OnePlus 6: Perfect porridge? One has to make a smartphone that's juuuust right
Standing out from the crowd is getting difficult now
Review Like a broken record, with every phone review we publish, some Reg readers insist that their ancient <insert brand here> is perfectly good and there's no need to buy a new one. But take a bow, dear curmudgeons, for you have been proved wise. A lot of people now think so too. The broken record is the hit of 2018.
Take the challenge facing OnePlus, which analyst Ben Wood calls the "pop brand of the BBK empire".
BBK Electronics being the vast Chinese phone-maker which shifts hundreds of millions of phones under the Oppo and Vivo brands. BBK sells as many phones as Apple – or more in some quarters.
In developing markets people are spending a little more on phones, which makes OEMs, retailers and networks very happy. In mature, saturated markets like the UK, folk hang on to them for longer.
Here's how it goes. Every six months, OnePlus releases a phone, one in the spring and one at the end of the year. They compete in the same segment. The year-end release (suffixed with a "T") adds a few missing features to the spring model, and the spring model then falls in price. So logic suggests that whichever model you choose, you should be making that choice at the end of the year. This is a good time to be phone shopping anyway as the spring launches (e.g. Samsung's Galaxy S, LG and Sony to name a few) should now be discounted, and desperate Christmas deals appear.
(See here for a fascinating look at price depreciation.)
Curiously, it's OnePlus's spring release that gets the most fanfare. OnePlus even sells fans tickets to attend the launch. The ticket doesn't include a free phone. So the eternal question is: should you wait?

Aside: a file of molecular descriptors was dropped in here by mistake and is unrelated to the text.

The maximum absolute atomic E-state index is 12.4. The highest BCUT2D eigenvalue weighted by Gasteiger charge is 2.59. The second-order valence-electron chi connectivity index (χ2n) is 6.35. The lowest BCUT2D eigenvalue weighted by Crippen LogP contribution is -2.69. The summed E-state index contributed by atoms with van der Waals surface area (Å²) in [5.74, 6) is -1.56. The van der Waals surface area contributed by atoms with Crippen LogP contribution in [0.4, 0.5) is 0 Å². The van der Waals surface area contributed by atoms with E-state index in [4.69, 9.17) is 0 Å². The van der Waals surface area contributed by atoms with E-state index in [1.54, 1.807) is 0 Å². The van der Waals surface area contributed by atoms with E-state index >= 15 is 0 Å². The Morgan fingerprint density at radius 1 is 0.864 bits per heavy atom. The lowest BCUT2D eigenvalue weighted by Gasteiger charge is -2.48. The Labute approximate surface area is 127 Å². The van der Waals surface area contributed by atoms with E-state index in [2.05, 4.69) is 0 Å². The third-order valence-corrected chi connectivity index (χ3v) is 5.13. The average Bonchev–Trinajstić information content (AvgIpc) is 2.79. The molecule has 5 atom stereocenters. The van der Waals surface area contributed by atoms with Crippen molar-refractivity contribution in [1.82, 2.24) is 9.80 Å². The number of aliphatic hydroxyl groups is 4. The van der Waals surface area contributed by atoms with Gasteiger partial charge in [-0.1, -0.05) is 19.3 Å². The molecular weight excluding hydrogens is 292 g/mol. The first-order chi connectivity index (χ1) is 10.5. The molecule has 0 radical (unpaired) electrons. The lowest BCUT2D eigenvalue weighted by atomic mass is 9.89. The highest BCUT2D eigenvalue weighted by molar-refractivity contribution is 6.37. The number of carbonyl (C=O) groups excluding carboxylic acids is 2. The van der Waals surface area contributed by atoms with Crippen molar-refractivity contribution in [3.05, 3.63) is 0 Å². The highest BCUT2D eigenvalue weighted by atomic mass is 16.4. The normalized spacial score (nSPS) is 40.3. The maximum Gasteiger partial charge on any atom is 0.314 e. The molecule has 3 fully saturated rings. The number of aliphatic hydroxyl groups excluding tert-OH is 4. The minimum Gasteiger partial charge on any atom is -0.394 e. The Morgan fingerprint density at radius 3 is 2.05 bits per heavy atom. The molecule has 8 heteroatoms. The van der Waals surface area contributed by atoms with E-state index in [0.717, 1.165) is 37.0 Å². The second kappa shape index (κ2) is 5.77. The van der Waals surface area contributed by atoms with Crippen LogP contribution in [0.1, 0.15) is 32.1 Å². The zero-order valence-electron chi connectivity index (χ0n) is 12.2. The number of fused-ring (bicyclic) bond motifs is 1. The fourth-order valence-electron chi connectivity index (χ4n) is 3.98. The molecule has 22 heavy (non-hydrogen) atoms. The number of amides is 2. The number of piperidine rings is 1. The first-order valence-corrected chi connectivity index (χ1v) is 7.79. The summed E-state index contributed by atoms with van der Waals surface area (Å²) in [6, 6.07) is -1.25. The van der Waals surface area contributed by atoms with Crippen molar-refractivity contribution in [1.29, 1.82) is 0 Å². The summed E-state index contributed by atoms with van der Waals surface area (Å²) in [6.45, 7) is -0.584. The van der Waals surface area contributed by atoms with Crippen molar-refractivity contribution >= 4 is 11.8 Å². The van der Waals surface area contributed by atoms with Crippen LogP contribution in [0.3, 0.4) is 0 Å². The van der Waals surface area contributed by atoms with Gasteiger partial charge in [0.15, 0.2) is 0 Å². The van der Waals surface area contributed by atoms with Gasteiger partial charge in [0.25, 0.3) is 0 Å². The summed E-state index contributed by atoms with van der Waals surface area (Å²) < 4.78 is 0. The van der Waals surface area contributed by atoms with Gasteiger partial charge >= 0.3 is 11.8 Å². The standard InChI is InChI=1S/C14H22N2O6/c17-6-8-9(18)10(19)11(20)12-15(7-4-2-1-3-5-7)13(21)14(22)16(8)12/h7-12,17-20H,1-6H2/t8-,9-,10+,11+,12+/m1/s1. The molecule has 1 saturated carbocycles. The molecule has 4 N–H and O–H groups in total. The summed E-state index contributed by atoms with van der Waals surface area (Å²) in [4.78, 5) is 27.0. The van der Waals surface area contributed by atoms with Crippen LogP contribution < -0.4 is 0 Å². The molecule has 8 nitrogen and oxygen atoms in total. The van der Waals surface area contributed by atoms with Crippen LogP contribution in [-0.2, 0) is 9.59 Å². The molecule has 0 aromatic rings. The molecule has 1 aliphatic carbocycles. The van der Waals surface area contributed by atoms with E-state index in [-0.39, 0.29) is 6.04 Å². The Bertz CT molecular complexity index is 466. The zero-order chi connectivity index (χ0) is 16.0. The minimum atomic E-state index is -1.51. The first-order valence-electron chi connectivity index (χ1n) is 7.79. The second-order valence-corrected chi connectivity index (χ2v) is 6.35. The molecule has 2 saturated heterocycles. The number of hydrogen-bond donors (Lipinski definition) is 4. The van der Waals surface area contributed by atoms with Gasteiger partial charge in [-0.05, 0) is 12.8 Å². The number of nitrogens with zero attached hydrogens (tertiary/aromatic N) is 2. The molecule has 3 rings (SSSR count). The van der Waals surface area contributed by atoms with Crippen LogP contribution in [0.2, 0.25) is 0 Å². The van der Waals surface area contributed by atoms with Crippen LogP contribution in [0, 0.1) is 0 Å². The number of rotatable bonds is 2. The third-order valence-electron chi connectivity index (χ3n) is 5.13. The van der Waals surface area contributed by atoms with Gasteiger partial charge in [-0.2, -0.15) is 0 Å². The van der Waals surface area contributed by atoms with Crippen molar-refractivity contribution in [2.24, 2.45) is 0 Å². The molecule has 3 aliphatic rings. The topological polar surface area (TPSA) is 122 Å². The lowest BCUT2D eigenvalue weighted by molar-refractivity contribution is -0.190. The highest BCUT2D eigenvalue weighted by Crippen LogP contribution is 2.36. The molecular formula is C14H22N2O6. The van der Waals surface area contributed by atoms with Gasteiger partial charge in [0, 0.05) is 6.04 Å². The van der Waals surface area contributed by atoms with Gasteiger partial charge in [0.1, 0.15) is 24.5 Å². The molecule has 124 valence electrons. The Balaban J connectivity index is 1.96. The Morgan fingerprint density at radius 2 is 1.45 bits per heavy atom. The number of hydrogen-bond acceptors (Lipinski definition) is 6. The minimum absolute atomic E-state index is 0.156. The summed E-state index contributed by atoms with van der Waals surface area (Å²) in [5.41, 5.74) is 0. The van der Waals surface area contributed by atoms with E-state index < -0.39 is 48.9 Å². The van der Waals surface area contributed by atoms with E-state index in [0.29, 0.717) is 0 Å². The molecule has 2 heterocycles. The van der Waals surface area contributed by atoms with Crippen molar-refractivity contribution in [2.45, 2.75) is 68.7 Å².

The answer is really not clear, given the intense competition in a saturated market, where new models don't really bring any new must-have features. I can think of only two useful and important features in the past five years – fingerprint unlocking and rapid charging. They make life a bit more convenient. Poo emojis and Clippy-style AI "helpers" don't. You knew that already.
The decision is particularly vexing if you already have a OnePlus as these phones are so generously stuffed with RAM, making them more future-proofed than rivals. The 18-month-old OnePlus 3T sported a generous 6GB of RAM, and a very capable Snapdragon 821. It has more convenient dedicated capacitive buttons; refurbished they're going for £199 to £235 on eBay.
The same logic applies if you want a two-year-old Galaxy: the very excellent S7 Edge is £409 refurbished at Carphone Warehouse, or on eBay (in sealed box) for well under £300. It's a gem. The camera was the best Samsung was selling until a few weeks ago. No one will think you're a cheapskate for buying an S7 Edge.
Or how about... not buying a phone at all? If you've already got a OnePlus 3T in usable condition, pop in a new battery (you may even be lucky and persuade OnePlus to do it for you) and you've saved a fortune. Even the maligned 2015 model, the OnePlus 2, bombs along and can take great pictures. There's never been a better time to not buy a phone.
The figures reflect that a lot of people are now thinking such heretical thoughts. Sales of new models fell 29 per cent year-on-year in Q1 in the UK, according to Canalys, or 14 per cent, according to CCS Insight. Either way it's a big drop. In this climate, who'd be making phones or selling them? Not me.